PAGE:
3) Hi, Mike, How are you doing?  Your comment is SO MUCH appreciated.  Of course, my father did arrange these two song cycles for instruments and voice, mezzo and high  soprano, so we have that ready if anyone comes forward. Thank you for your good ideas!  [Judith Anne Still]

4) Dear Michael,  Thanks for looking at our YouTube video. I'm glad to respond to your thoughts and hope you don't mind that I'm sharing my comments with Bill Zick and Judith Still.
I believe Marti Newland and I are doing our bit--and to the maximum of our present capacity--to have this music "heard by present-day audiences".  There is time spent setting up a venue and rehearsing the music.  A good videographer and sound recordist was essential for recording and editing what you see up on YouTube. All this activity--even for a YouTube video (which is available gratis world-wide)---involves an investment in time, energy and money.
As far as finding  the "right person" to perform William Grant Still's songs: Marti Newland is one of the most outstanding artists that I've had the pleasure to collaborate with.  Sincerely,  Artis Wodehouse

5) Dear Artis,  Thanks for your response.  My comments were related very much to the attitude of the recording industry, the media etc and NOT the performer. I do not think I expressed my view very clearly – probably a ‘senior moment’. Firstly, I have to say that yesterday I was not able to get the “you tube” recording to work – basically because our local broadband speed was running unusually slower than its normal slow pace. It would have been quicker to use morse code! Hopefully, this glitch will be sorted soon and I will indeed audition the you tube recording. The fact that the video is gratis to all also gives me some concerns that the musicians, whether performers or composers are not earning a penny – in fact they are spending pots of money with no reward. That cannot be right! I suspect that after I audition Marti Newland’s performance, I will be repeating the following question that I and others have asked many, many times before regarding the music of William Grant Still - and from a time long before we had ‘you tube’ or ‘itunes’ or even the internet as we know it.  ‘What can we do to remedy the ‘closed shop’ attitude of the recording industry where ‘cash is king’ and artistic value is of second importance!  Michael Wright  PS: I will try and ‘wind up’ you tube later today.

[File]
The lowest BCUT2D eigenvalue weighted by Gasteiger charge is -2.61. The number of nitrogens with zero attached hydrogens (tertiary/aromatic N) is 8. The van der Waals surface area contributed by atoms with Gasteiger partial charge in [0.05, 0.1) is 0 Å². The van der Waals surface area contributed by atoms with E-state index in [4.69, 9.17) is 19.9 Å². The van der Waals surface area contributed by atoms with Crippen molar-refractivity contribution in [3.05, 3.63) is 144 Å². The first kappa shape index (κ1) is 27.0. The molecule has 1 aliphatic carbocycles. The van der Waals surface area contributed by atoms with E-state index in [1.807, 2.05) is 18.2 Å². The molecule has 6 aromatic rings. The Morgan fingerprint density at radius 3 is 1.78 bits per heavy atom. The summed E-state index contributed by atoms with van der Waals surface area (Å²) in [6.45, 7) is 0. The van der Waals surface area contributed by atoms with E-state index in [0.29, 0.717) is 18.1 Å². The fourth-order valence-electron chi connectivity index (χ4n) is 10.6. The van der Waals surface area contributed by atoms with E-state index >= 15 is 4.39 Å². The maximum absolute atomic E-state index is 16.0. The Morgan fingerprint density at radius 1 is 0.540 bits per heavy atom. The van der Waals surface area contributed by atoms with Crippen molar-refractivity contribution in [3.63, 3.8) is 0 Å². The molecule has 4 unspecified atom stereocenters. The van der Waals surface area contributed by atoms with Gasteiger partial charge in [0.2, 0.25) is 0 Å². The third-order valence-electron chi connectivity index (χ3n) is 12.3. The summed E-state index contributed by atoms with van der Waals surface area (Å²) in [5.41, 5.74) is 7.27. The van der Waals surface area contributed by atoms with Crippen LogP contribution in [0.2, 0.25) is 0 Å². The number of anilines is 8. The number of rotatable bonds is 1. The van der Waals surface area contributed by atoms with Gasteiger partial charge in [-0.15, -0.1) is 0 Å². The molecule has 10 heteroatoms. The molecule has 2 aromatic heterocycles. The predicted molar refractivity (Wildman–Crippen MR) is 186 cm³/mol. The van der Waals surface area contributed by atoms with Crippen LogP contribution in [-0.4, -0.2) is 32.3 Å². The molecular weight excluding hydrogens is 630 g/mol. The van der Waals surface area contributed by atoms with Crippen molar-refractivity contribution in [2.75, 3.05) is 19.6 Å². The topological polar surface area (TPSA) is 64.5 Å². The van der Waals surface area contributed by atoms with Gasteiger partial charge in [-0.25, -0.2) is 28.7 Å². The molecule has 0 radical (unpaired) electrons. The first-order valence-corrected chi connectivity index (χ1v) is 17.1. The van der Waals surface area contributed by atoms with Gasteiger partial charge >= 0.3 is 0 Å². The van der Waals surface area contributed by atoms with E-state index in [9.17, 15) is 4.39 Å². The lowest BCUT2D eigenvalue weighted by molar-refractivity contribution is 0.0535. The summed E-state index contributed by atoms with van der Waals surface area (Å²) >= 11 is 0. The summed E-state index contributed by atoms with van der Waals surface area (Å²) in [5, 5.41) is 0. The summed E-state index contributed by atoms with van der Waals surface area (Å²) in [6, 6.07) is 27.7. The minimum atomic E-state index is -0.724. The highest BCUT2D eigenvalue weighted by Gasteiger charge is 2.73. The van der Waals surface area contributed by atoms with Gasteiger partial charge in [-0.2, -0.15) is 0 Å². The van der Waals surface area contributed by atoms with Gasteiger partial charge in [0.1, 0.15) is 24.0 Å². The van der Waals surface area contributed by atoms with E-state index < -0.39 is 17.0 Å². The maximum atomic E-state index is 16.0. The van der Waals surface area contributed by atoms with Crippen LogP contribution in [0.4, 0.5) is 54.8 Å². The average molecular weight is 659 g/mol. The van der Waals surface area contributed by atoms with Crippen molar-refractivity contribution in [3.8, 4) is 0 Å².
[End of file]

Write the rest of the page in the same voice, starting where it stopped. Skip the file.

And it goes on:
6) Dear Michael, Thanks for the clarification, and I'm certainly hoping you hear the performance:

It's out there for all to see as well as to hear, and indeed, it is for free. Material necessities for production aside, I realize that at this point, YouTube is the only reliable avenue available for dissemination of music. The whole mechanism of the music industry is in a free fall due to the explosion of the Internet. The Internet has blasted away the customary delivery systems--in place for better or for worse-- that has been relied upon for decades.

Having worked for over 10 years in the record industry, I see that the path from the creation of the musical work to it's performance, production and distribution is at a crossroads. 

We are in a difficult period, and yes, we should be seeking out new ways to keep artists up and running, materially, and have their work disseminated. But historically, that's really not something new.  Sincerely, Artis Wodehouse